22 June 2010

another birthday already??

{I will update about our trip, but I had to do a birthday post first...}

It was good to be home in time to celebrate Walker's birthday today. We unpacked and put away a lot of stuff last night, so we didn't have to do too much of that stuff today. I even found the birthday banner & hung it up last night after Walker went to bed. (yeah me!)Four years old. Already! Walker is such an adventurer... each day he awakes with such energy!
He loves to laugh, and you can't help but laugh with him. His smile is contagious... You can see he loved his little cake!
His face is expressive, and his eyes are always telling a story... He is so fun to watch when he opens gifts!
He was thrilled to get to go see Toy Story 3 on his big day. Thanks to Disney we got two free tickets and thanks to Kellogg's we got $5 free from the concession stand! Very exciting!
He is getting so big, often looking more like a boy and less like that baby I once held.
Oh how we adore him. He is such a special gift to us. Just look at that face! Can you tell he was excited about his very zhu-zhu pet?

Thank you, Lord, for this sweet, sweet boy.

06 June 2010

Free Ride

Yesterday Fort Benning hosted a "Welcome Home Vietnam Veteran's Day." I got all teary-eyed when I read the article in our on-post newspaper. (Click here if you want to get teary eyed). Brad had to work over-night on Friday so we didn't make it out early enough Saturday morning for the ceremony at the Parade Field. I imagine it was an emotional event for many.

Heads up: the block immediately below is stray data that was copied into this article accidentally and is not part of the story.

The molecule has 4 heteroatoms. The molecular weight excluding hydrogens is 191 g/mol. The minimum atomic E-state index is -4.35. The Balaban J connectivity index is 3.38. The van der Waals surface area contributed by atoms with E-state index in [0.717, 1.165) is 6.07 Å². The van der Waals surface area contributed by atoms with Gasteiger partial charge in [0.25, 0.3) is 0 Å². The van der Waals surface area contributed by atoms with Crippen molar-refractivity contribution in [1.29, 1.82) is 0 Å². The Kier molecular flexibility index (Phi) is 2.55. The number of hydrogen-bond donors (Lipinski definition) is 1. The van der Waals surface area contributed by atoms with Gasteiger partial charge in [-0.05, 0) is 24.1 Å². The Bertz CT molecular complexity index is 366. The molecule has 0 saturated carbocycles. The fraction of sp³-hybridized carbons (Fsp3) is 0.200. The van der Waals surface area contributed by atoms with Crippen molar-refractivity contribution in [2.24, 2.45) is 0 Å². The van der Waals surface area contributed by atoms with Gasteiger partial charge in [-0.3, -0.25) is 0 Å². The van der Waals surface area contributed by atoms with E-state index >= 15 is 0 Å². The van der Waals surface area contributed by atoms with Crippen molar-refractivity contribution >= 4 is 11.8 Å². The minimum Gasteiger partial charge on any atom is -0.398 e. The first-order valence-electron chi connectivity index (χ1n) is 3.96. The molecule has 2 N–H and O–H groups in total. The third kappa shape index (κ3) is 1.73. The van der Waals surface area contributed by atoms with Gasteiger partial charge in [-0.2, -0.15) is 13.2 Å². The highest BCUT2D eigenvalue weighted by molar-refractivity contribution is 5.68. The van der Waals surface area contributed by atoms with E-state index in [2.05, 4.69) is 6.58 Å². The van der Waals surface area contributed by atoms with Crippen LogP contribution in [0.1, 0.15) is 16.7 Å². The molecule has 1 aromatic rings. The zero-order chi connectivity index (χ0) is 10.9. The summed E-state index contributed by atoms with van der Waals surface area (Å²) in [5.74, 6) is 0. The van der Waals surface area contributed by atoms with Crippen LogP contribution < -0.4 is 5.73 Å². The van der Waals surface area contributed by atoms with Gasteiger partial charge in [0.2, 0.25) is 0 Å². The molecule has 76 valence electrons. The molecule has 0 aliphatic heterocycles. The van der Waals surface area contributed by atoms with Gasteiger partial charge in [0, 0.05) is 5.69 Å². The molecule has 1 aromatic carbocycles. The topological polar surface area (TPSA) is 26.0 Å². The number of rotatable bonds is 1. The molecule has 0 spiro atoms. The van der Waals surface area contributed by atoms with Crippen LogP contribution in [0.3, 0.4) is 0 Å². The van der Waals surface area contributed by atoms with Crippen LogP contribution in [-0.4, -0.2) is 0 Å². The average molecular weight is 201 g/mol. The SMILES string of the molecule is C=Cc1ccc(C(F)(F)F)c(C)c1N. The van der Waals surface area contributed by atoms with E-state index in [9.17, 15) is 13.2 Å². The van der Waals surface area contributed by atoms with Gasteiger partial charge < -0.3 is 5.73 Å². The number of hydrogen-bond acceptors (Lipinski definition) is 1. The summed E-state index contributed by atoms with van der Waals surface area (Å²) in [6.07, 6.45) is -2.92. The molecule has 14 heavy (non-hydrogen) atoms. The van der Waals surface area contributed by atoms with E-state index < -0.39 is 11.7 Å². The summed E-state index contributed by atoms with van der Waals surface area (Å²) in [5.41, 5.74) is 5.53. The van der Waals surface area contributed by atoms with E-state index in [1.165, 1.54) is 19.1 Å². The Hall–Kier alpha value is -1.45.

We read in the paper that there were going to be free "Huey" rides from 12-5, so we thought we'd see if we could get in on that. We got in line about 12:15 or so. There were 300 other people in line with us! The boys were so excited!Unfortunately, after an hour and a half in line, we found out that kids had to be 5 years old to fly. Walker was pretty disappointed. Wilson even suggested we just leave since his brother couldn't do it. Brad and I thought maybe it was too good of an opportunity to miss for Wilson... especially after we saw the sign that these rides were normally $50 per person... So we waited...
and waited...

they took a break to refuel the birds (now we had been in line for close to 3 hours). It was kind of nice when they weren't flying though, because then we got to actually have a conversation with the people by us in line. We met a very kind couple. He was a retired Vietnam vet and they were waiting out in the heat so they could fly with their grandson. We wish we had written down their names, Walker was entertaining them and totally eating up their attention!

Finally after nearly 4 hours in line, it was almost time! Free earplugs!!
Getting ready to get on board!
Getting ready to come in for a landing (see those dark clouds in the background? we were a bit afraid that they were going to move in before Brad & Wilson got to fly, thankfully they held off!)
And - all smiles! I tried to have Walker run up to Brad & Wil for this picture, but his hat started blowing off from the rotors and it was freaking him out...